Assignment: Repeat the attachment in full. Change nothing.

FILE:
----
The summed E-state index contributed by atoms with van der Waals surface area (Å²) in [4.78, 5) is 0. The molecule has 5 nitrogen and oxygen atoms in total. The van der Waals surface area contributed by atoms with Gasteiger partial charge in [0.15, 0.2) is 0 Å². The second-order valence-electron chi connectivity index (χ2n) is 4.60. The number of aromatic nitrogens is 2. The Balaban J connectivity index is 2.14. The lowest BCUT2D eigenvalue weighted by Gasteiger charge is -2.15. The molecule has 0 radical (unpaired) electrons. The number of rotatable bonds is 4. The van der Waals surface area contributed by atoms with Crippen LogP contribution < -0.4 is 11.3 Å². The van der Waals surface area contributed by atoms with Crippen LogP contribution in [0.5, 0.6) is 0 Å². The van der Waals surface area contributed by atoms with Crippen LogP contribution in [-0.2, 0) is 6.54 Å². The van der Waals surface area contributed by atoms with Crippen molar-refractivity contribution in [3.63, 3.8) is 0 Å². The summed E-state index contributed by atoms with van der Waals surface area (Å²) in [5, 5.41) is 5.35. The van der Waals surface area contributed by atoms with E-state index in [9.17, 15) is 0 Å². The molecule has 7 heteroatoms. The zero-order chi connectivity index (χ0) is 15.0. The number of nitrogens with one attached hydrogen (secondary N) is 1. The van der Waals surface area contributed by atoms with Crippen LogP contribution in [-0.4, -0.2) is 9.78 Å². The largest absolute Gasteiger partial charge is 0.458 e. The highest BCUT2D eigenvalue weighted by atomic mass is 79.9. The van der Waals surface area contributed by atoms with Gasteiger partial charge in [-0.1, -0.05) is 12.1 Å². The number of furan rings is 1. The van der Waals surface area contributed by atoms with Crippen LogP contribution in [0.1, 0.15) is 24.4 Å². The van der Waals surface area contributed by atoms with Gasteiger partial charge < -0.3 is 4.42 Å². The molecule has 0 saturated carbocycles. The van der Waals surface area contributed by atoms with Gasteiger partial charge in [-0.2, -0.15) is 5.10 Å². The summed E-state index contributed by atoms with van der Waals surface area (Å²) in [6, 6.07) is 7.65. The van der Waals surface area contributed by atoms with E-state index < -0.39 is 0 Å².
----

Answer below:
The summed E-state index contributed by atoms with van der Waals surface area (Å²) in [4.78, 5) is 0. The molecule has 5 nitrogen and oxygen atoms in total. The van der Waals surface area contributed by atoms with Gasteiger partial charge in [0.15, 0.2) is 0 Å². The second-order valence-electron chi connectivity index (χ2n) is 4.60. The number of aromatic nitrogens is 2. The Balaban J connectivity index is 2.14. The lowest BCUT2D eigenvalue weighted by Gasteiger charge is -2.15. The molecule has 0 radical (unpaired) electrons. The number of rotatable bonds is 4. The van der Waals surface area contributed by atoms with Crippen LogP contribution < -0.4 is 11.3 Å². The van der Waals surface area contributed by atoms with Crippen LogP contribution in [0.5, 0.6) is 0 Å². The van der Waals surface area contributed by atoms with Crippen LogP contribution in [-0.2, 0) is 6.54 Å². The van der Waals surface area contributed by atoms with Crippen molar-refractivity contribution in [3.63, 3.8) is 0 Å². The summed E-state index contributed by atoms with van der Waals surface area (Å²) in [5, 5.41) is 5.35. The van der Waals surface area contributed by atoms with E-state index in [9.17, 15) is 0 Å². The molecule has 7 heteroatoms. The zero-order chi connectivity index (χ0) is 15.0. The number of nitrogens with one attached hydrogen (secondary N) is 1. The van der Waals surface area contributed by atoms with Crippen LogP contribution in [-0.4, -0.2) is 9.78 Å². The largest absolute Gasteiger partial charge is 0.458 e. The highest BCUT2D eigenvalue weighted by atomic mass is 79.9. The van der Waals surface area contributed by atoms with Gasteiger partial charge in [-0.1, -0.05) is 12.1 Å². The number of furan rings is 1. The van der Waals surface area contributed by atoms with Crippen LogP contribution in [0.1, 0.15) is 24.4 Å². The van der Waals surface area contributed by atoms with Gasteiger partial charge < -0.3 is 4.42 Å². The molecule has 0 saturated carbocycles. The van der Waals surface area contributed by atoms with Gasteiger partial charge in [-0.2, -0.15) is 5.10 Å². The summed E-state index contributed by atoms with van der Waals surface area (Å²) in [6, 6.07) is 7.65. The van der Waals surface area contributed by atoms with E-state index < -0.39 is 0 Å².